“Curiouser and curiouser!” cried Alice (she was so much surprised, that for the moment she quite forgot how to speak good English). —Chapter 2, The Pool of Tears
How funny it’ll seem to come out among the people that walk with their heads downwards! The antipathies, I think—” —Chapter 1, Down the Rabbit-Hole
It was all very well to say “Drink me,” but the wise little Alice was not going to do that in a hurry. “No, I’ll look first,” she said, “and see whether it’s marked ‘poison’ or not.” —Chapter 1, Down the Rabbit-Hole
The best way to explain it is to do it.” —Chapter 3, A Caucus-Race and a Long Tale
“Would you tell me, please, which way I ought to go from here?”
“That depends a good deal on where you want to get to,” said the Cat.
“I don’t much care where—” said Alice.
“Then it doesn’t matter which way you go,” said the Cat.
“—so long as I get somewhere,” Alice added as an explanation.
“Oh, you’re sure to do that,” said the Cat, “if you only walk long enough.” —Chapter 6, Pig and Pepper
Have some wine,” the March Hare said in an encouraging tone.
Alice looked all round the table, but there was nothing on it but tea. “I don’t see any wine,” she remarked.
“There isn’t any,” said the March Hare.
“Then it wasn’t very civil of you to offer it,” said Alice angrily.
“It wasn’t very civil of you to sit down without being invited,” said the March Hare. —Chapter 7, A Mad Tea-Party
The Queen turned crimson with fury, and, after glaring at her for a moment like a wild beast, began screaming “Off with her head! Off with—”
“Nonsense!” said Alice, very loudly and decidedly, and the Queen was silent. —Chapter 8, The Queen’s Croquet-Ground
Moondance Gallery – Barbara Mullaly & Robert Pauly
“Tut, tut, child!” said the Duchess. “Everything’s got a moral, if only you can find it.” —Chapter 9, The Mock Turtle’s Story
“Really, now you ask me,” said Alice, very much confused, “I don’t think—”
“Then you shouldn’t talk,” said the Hatter. —Chapter 7, A Mad Tea-Party
So what’s in the box?
So what’s in the box? Find out Thursday when I wear an original Robert Pauly to the All Candidates night:)
Linda and Robert Pauly..
How did I get into hats..?Well…I’ve always had an interest in fashion: as a costume designer, a sculptor, a jeweller. I like the world of fashion. I love the exuberant creations that grace the runways at times: Galliano, McQueen, Westwood. I love to see the hats that accompany the dresses, hovering between fashion and sculpture.My wife and I have collected beads and adornments for a long time. It was inevitable that we should eventually be drawn to hats as a form of personal ornamentation, so we began to collect hats. While maintaining our collection, repairing this one, cleaning that one, I became interested in the structure of hats: how they were put together, the materials used, the forms, and started having my own ideas about hats and what they should look like. I started deconstructing some to see how they were put together.. read more here..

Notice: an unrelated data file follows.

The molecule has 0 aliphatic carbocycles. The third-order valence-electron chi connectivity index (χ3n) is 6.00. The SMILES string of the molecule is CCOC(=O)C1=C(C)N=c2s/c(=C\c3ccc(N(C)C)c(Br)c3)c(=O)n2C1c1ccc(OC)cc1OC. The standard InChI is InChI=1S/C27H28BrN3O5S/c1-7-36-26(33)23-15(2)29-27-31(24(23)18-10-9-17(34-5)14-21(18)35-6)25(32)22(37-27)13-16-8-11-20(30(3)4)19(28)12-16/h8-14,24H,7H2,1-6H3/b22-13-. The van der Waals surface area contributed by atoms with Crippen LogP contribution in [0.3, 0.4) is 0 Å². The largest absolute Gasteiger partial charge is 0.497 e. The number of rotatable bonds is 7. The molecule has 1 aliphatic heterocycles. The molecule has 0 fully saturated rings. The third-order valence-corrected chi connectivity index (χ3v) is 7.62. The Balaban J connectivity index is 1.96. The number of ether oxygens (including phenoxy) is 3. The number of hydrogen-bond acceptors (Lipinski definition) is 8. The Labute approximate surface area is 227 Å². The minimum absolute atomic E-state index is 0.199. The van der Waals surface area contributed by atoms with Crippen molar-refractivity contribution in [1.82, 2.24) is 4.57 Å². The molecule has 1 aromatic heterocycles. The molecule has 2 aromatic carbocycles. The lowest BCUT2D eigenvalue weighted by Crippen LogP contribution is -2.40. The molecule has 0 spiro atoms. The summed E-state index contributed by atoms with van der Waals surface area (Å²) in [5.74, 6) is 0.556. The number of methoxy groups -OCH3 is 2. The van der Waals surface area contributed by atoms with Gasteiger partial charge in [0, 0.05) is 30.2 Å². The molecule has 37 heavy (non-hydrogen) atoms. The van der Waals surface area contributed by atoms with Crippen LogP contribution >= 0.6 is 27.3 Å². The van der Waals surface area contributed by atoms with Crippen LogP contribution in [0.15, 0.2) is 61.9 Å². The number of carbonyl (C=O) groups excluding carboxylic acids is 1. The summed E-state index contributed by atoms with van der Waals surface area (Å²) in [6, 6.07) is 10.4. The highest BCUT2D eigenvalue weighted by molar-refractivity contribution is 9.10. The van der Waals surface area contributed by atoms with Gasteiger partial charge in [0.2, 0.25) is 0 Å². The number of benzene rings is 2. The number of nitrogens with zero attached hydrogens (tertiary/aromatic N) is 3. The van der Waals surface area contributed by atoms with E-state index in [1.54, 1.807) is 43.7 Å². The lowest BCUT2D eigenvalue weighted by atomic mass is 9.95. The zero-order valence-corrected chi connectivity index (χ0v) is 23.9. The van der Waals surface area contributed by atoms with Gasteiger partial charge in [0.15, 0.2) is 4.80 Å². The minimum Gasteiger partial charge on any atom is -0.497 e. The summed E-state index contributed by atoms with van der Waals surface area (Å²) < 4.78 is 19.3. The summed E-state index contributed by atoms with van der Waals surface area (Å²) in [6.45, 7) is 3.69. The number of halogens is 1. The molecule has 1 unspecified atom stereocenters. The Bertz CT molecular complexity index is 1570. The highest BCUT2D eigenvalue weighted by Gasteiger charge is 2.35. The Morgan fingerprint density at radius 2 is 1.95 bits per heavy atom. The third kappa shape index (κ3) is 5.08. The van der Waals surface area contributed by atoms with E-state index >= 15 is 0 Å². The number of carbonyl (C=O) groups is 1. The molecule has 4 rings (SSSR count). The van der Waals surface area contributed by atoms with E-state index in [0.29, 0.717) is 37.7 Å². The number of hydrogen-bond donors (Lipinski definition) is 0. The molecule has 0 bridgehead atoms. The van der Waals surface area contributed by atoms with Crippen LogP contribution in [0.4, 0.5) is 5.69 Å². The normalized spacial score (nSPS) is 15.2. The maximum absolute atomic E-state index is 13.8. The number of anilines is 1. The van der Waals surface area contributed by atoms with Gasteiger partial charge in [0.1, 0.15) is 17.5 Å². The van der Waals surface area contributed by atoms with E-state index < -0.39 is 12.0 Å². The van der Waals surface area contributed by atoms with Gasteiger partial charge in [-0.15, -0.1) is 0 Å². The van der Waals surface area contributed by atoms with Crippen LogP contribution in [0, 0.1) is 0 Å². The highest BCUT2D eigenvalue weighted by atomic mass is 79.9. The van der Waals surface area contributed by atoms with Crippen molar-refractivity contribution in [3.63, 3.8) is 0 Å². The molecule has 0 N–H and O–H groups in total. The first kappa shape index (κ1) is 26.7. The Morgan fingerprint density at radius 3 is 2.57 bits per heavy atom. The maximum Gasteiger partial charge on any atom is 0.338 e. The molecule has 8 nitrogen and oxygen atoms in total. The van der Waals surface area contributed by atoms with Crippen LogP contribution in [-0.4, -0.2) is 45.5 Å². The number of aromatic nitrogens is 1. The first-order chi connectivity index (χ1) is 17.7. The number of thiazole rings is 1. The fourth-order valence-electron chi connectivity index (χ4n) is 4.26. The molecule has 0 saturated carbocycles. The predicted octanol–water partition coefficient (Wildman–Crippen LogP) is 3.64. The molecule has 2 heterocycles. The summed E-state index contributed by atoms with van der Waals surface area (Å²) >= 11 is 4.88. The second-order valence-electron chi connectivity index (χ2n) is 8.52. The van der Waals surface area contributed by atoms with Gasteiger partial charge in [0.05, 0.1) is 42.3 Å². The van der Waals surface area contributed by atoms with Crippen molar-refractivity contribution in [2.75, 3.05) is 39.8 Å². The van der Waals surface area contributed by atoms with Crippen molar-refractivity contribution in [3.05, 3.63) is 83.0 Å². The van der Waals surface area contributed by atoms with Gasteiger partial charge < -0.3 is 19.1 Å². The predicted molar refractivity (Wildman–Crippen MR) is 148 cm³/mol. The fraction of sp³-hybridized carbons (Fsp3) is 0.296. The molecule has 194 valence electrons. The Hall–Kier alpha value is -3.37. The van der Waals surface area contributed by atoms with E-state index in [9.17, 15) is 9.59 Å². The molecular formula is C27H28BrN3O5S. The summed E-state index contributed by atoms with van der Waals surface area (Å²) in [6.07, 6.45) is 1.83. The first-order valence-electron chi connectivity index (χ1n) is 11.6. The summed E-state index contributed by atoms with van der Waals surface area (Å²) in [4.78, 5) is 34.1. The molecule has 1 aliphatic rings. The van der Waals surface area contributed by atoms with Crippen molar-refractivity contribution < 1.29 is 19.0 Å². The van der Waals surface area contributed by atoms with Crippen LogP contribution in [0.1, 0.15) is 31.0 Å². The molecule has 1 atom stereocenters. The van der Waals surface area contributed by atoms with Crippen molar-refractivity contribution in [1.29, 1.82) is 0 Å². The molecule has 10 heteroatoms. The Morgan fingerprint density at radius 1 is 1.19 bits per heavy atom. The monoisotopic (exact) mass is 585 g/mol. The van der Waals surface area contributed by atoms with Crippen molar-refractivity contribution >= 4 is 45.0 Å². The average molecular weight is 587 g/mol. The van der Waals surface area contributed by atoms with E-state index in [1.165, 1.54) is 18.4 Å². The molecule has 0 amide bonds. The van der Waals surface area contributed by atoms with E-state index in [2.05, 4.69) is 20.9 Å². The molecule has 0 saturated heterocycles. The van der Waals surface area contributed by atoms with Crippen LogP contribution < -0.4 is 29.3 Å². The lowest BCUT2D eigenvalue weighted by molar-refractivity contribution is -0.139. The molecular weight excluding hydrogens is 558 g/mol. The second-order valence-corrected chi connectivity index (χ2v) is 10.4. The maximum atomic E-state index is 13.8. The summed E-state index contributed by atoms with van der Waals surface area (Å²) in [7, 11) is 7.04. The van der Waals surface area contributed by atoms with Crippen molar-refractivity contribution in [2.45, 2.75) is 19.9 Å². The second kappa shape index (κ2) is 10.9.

|Address:||1259 Bellamy Mills Road, Clayton|
|Hours:||By appointment or by chance|
Jewellers, Millinery (Women’s Hats), Ethnographic Beads, Tapestry Maker, Asian Antiques.
Barbara Mullally is a studio jeweller in Clayton, Ontario who works out of Moondance Gallery with her partner, milliner Robert Pauly.
- Information where you can buy all Linda Seccaspina’s books-You can also read Linda in The Townships Sun and theSherbrooke Record and and Screamin’ Mamas (USACome and visit the Lanark County Genealogical Society Facebook page– what’s there? Cool old photos–and lots of things interesting to read. Also check out The Tales of Carleton Place. Tales of Almonte and Arnprior Then and Now.